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How to connect two Macs without a network

Sep 29, 2023

A network is great, but what if you just want to connect two Macs and transfer gobs of information as fast as you can? Using a gigabit ethernet cable or a Mac with 802.11ac (Wi-Fi 5) or later wireless networking hardware, you can transfer data between two devices at gigabit per second rates—but you can do better than that!

Apple offers four built-in methods in macOS, none of which are obvious to set up. Each of them has different requirements, advantages, and tradeoffs. Once connected, you use the same tools to transfer information between two Macs as you would if they were connected to a network:

Here are the four methods, from fastest to slowest.

Thunderbolt has long included a computer-to-computer mode that allows a 10Gbps connection. While that's a fraction of its current 40Gbps data path for drives, peripherals, and displays, it's speedy enough! (This method works with Windows and other computers that have Thunderbolt support, too.)

In my testing using a Thunderbolt 4 cable between two M1 Macs, I was able to get 4Gbps of sustained writes and 8Gbps of sustained reads using a speed-testing app, and 5Gbps in copying large files from one Mac to the other. Both rates are far above gigabit ethernet.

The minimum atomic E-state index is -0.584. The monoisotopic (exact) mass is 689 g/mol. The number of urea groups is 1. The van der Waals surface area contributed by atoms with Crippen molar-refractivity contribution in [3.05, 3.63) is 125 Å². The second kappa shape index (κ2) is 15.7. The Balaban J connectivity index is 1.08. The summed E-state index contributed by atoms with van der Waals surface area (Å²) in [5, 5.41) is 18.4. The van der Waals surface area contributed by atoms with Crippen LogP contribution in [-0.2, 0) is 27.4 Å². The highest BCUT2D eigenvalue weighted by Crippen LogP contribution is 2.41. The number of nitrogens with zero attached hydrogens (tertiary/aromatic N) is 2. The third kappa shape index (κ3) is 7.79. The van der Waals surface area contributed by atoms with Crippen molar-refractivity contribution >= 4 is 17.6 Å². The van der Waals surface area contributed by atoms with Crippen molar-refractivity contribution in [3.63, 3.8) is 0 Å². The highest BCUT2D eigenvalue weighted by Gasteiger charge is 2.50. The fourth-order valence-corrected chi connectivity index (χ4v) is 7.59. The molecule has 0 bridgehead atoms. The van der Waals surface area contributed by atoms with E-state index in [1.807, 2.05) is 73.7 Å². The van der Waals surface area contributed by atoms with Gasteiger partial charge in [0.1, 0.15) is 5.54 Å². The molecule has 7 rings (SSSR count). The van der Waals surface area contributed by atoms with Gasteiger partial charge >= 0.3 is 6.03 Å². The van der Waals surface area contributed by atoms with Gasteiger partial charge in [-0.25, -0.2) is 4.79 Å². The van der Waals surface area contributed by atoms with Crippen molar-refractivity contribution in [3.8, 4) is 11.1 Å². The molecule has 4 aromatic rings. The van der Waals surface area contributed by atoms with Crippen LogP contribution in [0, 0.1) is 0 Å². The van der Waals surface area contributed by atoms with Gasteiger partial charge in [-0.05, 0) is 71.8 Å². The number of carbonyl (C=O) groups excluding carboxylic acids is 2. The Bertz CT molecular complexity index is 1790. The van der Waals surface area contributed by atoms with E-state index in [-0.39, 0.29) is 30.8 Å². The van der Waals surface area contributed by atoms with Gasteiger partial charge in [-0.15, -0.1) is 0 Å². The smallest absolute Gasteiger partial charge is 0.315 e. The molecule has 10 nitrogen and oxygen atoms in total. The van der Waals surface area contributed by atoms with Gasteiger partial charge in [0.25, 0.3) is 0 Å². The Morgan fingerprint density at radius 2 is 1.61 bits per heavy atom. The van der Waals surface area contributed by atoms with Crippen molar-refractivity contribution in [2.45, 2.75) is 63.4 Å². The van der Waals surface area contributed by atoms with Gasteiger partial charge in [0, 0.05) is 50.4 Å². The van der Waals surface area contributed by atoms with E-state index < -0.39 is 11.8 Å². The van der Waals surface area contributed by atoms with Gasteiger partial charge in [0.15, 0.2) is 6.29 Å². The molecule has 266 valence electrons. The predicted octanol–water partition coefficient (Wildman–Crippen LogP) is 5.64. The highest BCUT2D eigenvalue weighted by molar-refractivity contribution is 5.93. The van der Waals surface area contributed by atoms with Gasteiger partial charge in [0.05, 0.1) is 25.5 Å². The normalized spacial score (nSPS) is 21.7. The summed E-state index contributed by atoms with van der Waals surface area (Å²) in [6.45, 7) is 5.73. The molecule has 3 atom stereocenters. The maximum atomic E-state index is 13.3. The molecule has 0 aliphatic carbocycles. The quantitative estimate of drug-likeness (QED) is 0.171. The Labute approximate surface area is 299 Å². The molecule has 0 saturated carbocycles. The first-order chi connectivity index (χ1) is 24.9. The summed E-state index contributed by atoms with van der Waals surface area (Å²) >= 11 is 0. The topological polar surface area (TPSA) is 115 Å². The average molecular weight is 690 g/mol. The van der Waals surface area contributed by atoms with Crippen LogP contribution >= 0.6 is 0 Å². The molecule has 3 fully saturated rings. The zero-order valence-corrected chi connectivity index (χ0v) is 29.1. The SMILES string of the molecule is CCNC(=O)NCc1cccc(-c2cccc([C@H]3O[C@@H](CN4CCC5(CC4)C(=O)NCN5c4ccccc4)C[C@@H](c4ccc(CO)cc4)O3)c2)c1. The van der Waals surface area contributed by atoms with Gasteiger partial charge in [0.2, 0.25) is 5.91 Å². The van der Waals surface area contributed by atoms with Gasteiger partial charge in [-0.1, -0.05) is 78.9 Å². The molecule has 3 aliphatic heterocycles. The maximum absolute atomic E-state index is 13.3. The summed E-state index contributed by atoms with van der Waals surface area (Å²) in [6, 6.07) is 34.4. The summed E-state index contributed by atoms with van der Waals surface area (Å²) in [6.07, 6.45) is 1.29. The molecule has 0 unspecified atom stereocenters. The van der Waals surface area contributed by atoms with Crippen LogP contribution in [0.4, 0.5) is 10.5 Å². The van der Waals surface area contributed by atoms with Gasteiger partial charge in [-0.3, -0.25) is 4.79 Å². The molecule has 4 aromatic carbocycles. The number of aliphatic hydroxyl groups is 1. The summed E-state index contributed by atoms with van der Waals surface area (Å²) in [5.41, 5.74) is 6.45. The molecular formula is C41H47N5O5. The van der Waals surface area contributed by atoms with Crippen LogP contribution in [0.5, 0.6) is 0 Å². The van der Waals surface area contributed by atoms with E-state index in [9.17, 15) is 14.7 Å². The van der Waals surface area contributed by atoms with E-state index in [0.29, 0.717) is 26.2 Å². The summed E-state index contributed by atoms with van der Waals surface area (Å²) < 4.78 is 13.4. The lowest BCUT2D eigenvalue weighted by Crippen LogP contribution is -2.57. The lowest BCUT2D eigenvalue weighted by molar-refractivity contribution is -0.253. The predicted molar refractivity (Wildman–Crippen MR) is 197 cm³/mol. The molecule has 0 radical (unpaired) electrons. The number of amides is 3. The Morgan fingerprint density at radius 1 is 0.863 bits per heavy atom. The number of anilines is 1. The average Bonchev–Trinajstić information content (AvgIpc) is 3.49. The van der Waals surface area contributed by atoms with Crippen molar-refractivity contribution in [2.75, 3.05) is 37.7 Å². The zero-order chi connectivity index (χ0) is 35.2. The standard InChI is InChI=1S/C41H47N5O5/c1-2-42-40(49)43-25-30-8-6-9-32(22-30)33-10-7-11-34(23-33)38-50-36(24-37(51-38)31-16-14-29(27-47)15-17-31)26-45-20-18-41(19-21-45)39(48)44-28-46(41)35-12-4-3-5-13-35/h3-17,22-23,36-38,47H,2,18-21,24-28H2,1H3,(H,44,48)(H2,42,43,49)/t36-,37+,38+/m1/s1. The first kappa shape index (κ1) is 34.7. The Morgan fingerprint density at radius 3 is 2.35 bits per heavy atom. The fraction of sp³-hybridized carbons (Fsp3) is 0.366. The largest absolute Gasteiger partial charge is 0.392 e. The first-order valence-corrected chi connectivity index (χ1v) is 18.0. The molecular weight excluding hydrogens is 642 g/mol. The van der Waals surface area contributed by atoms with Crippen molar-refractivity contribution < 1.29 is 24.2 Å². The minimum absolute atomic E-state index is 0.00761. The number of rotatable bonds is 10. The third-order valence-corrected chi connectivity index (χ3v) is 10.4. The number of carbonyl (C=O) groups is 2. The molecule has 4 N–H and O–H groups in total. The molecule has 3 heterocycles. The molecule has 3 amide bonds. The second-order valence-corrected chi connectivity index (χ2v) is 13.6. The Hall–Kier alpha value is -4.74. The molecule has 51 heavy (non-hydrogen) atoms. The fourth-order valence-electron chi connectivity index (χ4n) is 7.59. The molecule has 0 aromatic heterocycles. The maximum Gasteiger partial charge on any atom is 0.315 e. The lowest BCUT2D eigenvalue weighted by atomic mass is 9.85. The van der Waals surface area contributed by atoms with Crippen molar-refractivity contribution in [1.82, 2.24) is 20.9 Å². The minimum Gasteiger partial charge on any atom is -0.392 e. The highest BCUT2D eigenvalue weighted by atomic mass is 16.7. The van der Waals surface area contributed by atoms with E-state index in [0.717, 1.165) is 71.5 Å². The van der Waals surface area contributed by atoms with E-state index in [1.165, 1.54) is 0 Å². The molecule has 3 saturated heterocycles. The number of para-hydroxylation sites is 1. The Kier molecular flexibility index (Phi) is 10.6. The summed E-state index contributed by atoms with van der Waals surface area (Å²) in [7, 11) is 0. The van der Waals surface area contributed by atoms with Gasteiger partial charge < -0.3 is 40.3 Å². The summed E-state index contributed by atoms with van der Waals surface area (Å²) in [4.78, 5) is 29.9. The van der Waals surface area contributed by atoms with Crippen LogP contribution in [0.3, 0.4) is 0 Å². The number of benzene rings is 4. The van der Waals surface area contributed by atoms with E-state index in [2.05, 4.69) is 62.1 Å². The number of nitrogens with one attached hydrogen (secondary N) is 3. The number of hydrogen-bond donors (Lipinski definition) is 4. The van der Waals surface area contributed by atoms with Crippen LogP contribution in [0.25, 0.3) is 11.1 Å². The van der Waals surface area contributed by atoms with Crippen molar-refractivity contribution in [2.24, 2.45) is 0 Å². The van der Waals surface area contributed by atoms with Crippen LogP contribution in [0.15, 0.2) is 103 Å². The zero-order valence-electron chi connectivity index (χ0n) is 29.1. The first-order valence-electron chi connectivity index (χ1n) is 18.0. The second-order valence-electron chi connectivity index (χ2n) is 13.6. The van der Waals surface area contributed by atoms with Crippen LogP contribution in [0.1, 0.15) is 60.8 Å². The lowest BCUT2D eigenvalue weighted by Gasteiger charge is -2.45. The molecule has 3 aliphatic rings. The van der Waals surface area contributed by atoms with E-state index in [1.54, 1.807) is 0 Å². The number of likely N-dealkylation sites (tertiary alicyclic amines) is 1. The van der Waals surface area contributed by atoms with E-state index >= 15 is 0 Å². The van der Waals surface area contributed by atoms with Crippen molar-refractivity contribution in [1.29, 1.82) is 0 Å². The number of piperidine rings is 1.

It's vitally important that you have a USB-C to USB-C cable designed for Thunderbolt 3 or 4. Buy it from a company that has a good track record, such as Anker, Belkin, CalDigit, and Other World Computing, to name four of many. If you already own a USB-C cable, check that it has a lightning bolt symbol on plugs at both ends; it should also bear a 3 or 4, though Apple omits that, oddly enough. You don't want a USB-C charge-only cable (typically unmarked ends) or a USB 3-only cable (typically a USB symbol and SuperSpeed+ or SS+, SS 10, or SS 20 label).

If you have one or two older Macs with Thunderbolt 2, you can use a Thunderbolt 2 to Thunderbolt 2 cable or a Thunderbolt 3 or 4 USB-C cable with a Thunderbolt 2 adapter on one end.